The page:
Godalming Flood Alleviation Scheme officially unveiled

Properties in the Surrey town of Godalming will be better protected from flooding thanks to a new flood alleviation scheme, which has been officially opened by the Environment Agency.

The £4.5m Godalming Flood Alleviation Scheme was carried out by Mackley working as part of Team Van Oord and on behalf of a partnership comprising the Environment Agency, Surrey County Council, Waverley Borough Council, Godalming Town Council, Thames Water and the local Godalming Flood Group.

The scheme, which will reduce the risk of flooding to 90 properties in the town, was officially unveiled on 11 October by Emma Howard Boyd, chair of the Environment Agency, and Jeremy Hunt South West Surrey MP.

Emma Howard Boyd said: “This innovative flood scheme project is an example of how partnership working at all levels can achieve fantastic results. 

“As the impacts of the climate emergency become more apparent, making communities like Godalming more resilient is the Environment Agency’s top priority and builds on the Government’s £2.6 billion investment in flood and coastal defences up and down the country.”

Godalming – a history of flooding
Godalming has a history of flooding, with four notable events in recent years – in 1968, 1990, 2000 and 2013.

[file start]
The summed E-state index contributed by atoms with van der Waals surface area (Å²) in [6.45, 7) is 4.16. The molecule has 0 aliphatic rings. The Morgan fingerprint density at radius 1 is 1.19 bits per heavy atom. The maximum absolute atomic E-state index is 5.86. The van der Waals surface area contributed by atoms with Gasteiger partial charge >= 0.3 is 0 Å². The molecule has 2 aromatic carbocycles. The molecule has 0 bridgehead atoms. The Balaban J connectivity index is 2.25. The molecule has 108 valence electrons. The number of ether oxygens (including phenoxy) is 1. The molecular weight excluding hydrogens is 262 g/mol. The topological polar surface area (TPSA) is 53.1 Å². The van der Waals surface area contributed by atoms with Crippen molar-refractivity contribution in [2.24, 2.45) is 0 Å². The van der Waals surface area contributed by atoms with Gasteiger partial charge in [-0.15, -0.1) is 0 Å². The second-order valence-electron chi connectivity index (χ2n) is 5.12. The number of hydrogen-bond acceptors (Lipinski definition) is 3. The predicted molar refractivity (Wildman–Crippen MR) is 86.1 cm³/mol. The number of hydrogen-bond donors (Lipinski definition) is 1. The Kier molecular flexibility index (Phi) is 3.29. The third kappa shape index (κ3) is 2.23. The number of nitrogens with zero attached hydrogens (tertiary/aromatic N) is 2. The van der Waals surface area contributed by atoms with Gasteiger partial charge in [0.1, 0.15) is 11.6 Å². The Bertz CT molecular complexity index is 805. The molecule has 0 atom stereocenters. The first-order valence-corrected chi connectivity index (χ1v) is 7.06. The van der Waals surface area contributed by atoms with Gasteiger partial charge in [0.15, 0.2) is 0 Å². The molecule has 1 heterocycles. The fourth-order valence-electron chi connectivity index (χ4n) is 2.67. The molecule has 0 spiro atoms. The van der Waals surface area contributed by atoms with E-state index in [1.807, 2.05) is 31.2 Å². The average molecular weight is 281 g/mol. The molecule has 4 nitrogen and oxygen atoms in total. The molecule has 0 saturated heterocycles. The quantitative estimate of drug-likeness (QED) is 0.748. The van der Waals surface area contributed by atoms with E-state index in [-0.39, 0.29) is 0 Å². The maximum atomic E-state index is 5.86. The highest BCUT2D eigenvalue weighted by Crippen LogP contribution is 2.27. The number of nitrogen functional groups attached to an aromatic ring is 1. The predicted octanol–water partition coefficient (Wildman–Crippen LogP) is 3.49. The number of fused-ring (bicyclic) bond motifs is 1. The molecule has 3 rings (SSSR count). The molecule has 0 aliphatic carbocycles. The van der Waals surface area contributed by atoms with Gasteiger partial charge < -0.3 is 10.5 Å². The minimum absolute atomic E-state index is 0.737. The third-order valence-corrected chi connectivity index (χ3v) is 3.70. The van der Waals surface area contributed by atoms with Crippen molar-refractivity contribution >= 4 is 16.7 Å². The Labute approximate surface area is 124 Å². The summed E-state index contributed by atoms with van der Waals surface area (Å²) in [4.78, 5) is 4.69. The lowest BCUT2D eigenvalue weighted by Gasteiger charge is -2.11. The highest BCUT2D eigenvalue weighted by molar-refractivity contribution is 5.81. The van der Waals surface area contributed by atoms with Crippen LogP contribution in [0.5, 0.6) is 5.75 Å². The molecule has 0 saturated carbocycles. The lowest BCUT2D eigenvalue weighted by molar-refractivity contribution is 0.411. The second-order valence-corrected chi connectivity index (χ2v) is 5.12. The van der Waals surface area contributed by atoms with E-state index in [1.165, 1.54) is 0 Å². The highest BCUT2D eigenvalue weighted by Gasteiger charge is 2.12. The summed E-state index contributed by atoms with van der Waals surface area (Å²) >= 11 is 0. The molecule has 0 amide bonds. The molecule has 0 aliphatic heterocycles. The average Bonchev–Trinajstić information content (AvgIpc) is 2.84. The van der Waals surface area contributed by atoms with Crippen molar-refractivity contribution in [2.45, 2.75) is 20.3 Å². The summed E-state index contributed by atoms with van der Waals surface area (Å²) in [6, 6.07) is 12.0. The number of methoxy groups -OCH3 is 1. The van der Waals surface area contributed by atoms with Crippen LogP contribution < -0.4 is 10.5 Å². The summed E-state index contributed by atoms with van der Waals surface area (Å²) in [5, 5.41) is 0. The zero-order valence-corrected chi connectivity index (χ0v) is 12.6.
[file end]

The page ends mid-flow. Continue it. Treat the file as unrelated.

During the most recent flood in 2013, the area around Meadrow and Catteshall Road were flooded, with access from Meadrow to Godalming severely restricted.

To reduce flooding in this area, the project team has constructed a new flood wall along the banks of ‘Hell Ditch’.

The flood defence is a 525-metre sheet pile flood wall, clad in timber, along the north bank of Hell Ditch. The new defence is built to withstand a flood with a 0.5% probability of one occurring in any year, plus a provision for future climate change.   

A temporary flood barrier – which will only be erected when flood water levels are high – completes the defence across Catteshall Road.

The opening ceremony saw Environment Agency officers demonstrate the removable flood barrier, customised for the scheme, which can be put up quickly to stop flood water flowing from Lammas Land towards Meadrow. 

Two pumping stations have also been installed to pump out a combined total of 84 litres per second.  The pumps catch water fed by the surface water drainage system and ground water, and will pump water back to Hell Ditch during times of high river levels. 


16 October 2019

Posted in News.